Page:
1. God in nothing discriminated between Peter (an Israelite) and Cornelius (a God-fearing, righteous-acting Gentile), in that he cleansed the hearts of both men by their faith in the evangel of the Circumcision.
2. Cornelius - being a Gentile - had no covenant-based obligations before (or after) his heart was cleansed.
3. Therefore, Peter had no covenant-based obligations before or after his heart was cleansed by faith, and could completely disregard the law of Moses without jeopardizing his eonian salvation.
The two premises are both true. However, the conclusion (3) does not logically follow from these premises, and the argument is thus a non sequitur. The fact that God did the same thing for both Peter and Cornelius (i.e., cleansing their hearts through faith) doesn’t mean that Peter no longer had to keep the law of Moses as an expression of his faith in order to receive eonian life (nor does it mean that Cornelius’ salvation was by faith alone, and disconnected from the fact that he was “fearing God and acting righteously”). A valid conclusion to the two premises could, instead, be expressed as follows:
3. Therefore, Cornelius didn’t have to become circumcised and keep the law of Moses in order to be saved.
After having provided a succinct refutation of the position of the believing Pharisees, Peter concluded his short speech by (1) rebuking these Pharisees and (2) putting an emphasis on what believing Jews and believing Gentiles had in common. The rebuke is found in v. 10:
When Christ said that those who came to him would find rest for their souls, he was likely referencing Jeremiah 6:16-19:
Peter went on to conclude his speech with the following statement: “But through the grace of the Lord Jesus we are believing, to be saved in a manner even as they.” Does this mean that there’s no difference at all between how Peter, Cornelius and those who became believers through the apostleship of Paul are saved? Not at all. It needs to be kept in mind that, by “we,” Peter, of course, meant “we who are Jews/Israelites,” and by “they” he meant “those who are of the nations.” He’s referring to two different categories of people, the former being comprised of those who are in covenant with God (and thus under the law), and the latter being comprised of those who aren’t. Peter was not saying that there was no difference whatsoever between Jews like himself and Gentiles like Cornelius. Rather, he was simply affirming that the salvation of those under the law and the salvation of those not under the law both involved, and required, believing “through the grace of the Lord Jesus.” That is, Peter’s simply emphasizing what he and his fellow believing Jews had in common with believing Gentiles.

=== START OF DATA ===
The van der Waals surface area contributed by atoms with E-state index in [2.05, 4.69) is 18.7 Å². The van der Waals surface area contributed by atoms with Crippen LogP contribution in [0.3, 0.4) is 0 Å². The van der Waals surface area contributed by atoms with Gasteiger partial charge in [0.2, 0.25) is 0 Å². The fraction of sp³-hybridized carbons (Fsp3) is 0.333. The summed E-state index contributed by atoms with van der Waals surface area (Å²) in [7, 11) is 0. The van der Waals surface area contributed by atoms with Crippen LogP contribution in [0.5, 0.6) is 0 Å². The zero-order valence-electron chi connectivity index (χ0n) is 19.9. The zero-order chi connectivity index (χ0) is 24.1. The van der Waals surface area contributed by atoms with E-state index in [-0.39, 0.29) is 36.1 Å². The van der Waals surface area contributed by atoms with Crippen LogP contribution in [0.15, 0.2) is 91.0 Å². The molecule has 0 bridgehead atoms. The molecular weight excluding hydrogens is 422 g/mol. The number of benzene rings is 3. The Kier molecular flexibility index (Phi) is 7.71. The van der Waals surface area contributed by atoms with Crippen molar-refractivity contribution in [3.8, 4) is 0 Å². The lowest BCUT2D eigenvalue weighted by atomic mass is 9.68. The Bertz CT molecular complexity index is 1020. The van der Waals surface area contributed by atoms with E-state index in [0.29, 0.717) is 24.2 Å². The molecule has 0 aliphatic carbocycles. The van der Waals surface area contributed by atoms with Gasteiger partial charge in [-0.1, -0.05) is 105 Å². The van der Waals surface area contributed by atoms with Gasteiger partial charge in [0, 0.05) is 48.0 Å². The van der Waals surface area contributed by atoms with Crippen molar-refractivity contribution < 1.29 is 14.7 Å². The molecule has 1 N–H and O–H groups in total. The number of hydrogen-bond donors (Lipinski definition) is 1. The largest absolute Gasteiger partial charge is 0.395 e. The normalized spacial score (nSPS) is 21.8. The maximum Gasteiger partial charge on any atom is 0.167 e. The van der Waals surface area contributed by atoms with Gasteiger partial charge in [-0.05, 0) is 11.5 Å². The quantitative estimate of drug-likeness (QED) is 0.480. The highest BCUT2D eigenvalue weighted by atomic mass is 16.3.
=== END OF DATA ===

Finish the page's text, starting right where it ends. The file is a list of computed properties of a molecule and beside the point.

“Men! Brethren! Hear me! Simeon unfolds how God first visits the nations, to obtain out of them a people for His name. And with this agree the words of the prophets, according as it is written, After these things I will turn back, ‘And I will rebuild the tabernacle of David which has fallen... And its overturned structure will I rebuild, And I will re-erect it... So that those left of mankind should be seeking out the Lord, And all the nations, on them over whom My name is invoked, Is saying the Lord, Who is doing these things.’”
In these verses, was James referring to events that will be taking place “in the heavens” and “among the celestials” in the eon to come? Was he referring to that celestial kingdom in which flesh and blood is unable to enjoy an allotment (as was referred to by Paul in 1 Cor. 15:50)? No. James was undoubtedly referring to the future kingdom of God on the earth – i.e., the kingdom that is to be restored to Israel, following Christ’s return to earth. And James clearly understood Cornelius and his house as being representative of that class of righteous Gentiles who - like the “sheep” of Matthew 25:31-46 - will be enjoying an allotment in the kingdom of God after it’s been established on the earth.